These are notes on prospects from lead prospect analyst Eric Longenhagen. Read previous installments here.
In our recently-published Royals list, we openly wondered if we should be heavier on Lopez largely because A) he plays shortstop and B) his peripherals are excellent. Shortly after publication, an executive reached out to us and they agreed we should be more enthused about Lopez, who we currently have evaluated as a second-division regular. He’s struck out just once so far this year. We don’t expect Lopez to hit for much power (he’s little and hits the ball on the ground a lot), but he may do enough to be part of Kansas City’s rebuilding efforts.
After two semi-wild starts during which his stuff was still too good for opposing hitters to do anything with, Graterol was slightly more efficient and utterly dominant last night. He’s holding upper-90s heat late into games, and while his slider is more horizontally oriented than is ideal (vertical breaking balls are typically better at missing bats), Graterol’s has enough length to be a real problem for hitters anyway. He’s only 20 and carving up Double-A. If there’s a scenario in which Graterol sees the big leagues this year, it almost certainly involves a tight AL Central race and a start like the one he’s off to.
After a rough first week, Kelenic has heated up and is hitting like one would hope the most advanced high school bat would hit during their first full pro season. Both he and Nolan Gorman are performing and seem on the fast track. Kelenic has also looked comfortable in center field. Big and muscular aleady at 19, there’s some thought Kelenic may eventually move to a corner, but if he races through the minors, he’ll get to the bigs before he slows down.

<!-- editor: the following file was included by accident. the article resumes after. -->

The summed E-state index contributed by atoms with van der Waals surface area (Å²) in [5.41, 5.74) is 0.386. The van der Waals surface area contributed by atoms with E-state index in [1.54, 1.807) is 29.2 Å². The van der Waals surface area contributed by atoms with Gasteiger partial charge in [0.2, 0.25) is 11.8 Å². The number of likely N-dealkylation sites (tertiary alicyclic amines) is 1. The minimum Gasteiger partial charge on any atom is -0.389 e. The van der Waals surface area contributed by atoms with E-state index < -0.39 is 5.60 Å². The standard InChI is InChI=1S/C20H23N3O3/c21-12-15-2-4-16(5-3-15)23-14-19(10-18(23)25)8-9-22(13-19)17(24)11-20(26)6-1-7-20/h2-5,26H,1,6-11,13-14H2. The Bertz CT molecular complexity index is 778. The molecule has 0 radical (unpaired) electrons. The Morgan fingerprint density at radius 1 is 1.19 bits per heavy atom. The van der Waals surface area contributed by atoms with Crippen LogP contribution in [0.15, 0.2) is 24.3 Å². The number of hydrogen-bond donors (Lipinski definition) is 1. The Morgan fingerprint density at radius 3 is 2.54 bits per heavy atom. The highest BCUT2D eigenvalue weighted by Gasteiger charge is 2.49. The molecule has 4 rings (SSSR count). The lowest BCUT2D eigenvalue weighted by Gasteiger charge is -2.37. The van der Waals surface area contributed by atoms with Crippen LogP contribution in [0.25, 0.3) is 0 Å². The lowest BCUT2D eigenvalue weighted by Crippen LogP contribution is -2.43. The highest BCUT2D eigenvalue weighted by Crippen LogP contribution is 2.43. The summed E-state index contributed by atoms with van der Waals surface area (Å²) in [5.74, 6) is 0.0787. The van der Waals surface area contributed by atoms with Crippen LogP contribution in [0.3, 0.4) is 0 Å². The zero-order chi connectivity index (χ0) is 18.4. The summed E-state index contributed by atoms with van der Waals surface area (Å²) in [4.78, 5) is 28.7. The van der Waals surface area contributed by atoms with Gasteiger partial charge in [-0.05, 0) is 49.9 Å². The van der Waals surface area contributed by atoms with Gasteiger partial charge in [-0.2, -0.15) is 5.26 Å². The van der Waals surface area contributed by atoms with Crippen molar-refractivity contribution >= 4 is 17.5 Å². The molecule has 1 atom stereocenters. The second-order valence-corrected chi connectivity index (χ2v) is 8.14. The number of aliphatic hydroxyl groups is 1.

Perhaps the epitome of the high-risk hitting prospect, Gonzalez continues to hit for power despite employing one of the most swing-happy approaches in pro ball. He still hasn’t walked this year and has just three free passes dating back to last June. The realistic ceiling for a player like this is a Hunter Renfroe-y sort of player.
Dispatch from Chula Vista
I’m in Southern California to see Eastlake High School infielder Keoni Cavaco, perhaps the most signifiant pop-up prospect in this year’s draft. Though his swing is a little unorthodox and handsy, Cavaco has big raw power and speed (he homered to dead center yesterday, turned what would typically be a gap single into a double, stole a base) and maybe the best body in the draft. He mishandled a ball at third base (where he moved, from second, late in the game) and saw little defensive action beside that.
We have Cavaco at the back of the 45-FV tier in this year’s class. There can only be so much confidence in his bat because he wasn’t part of last summer’s big showcases, where he would have faced better pitching than he’s seeing now. On tools, and based on what teams had extra heat in to see him (Seattle, Cleveland, Arizona), we’ll likely slide him up a few spots on The Board. I may head back to see more of him today.
Eric Longenhagen is from Catasauqua, PA and currently lives in Tempe, AZ. He spent four years working for the Phillies Triple-A affiliate, two with Baseball Info Solutions and two contributing to prospect coverage at ESPN.com. Previous work can also be found at Sports On Earth, CrashburnAlley and Prospect Insider.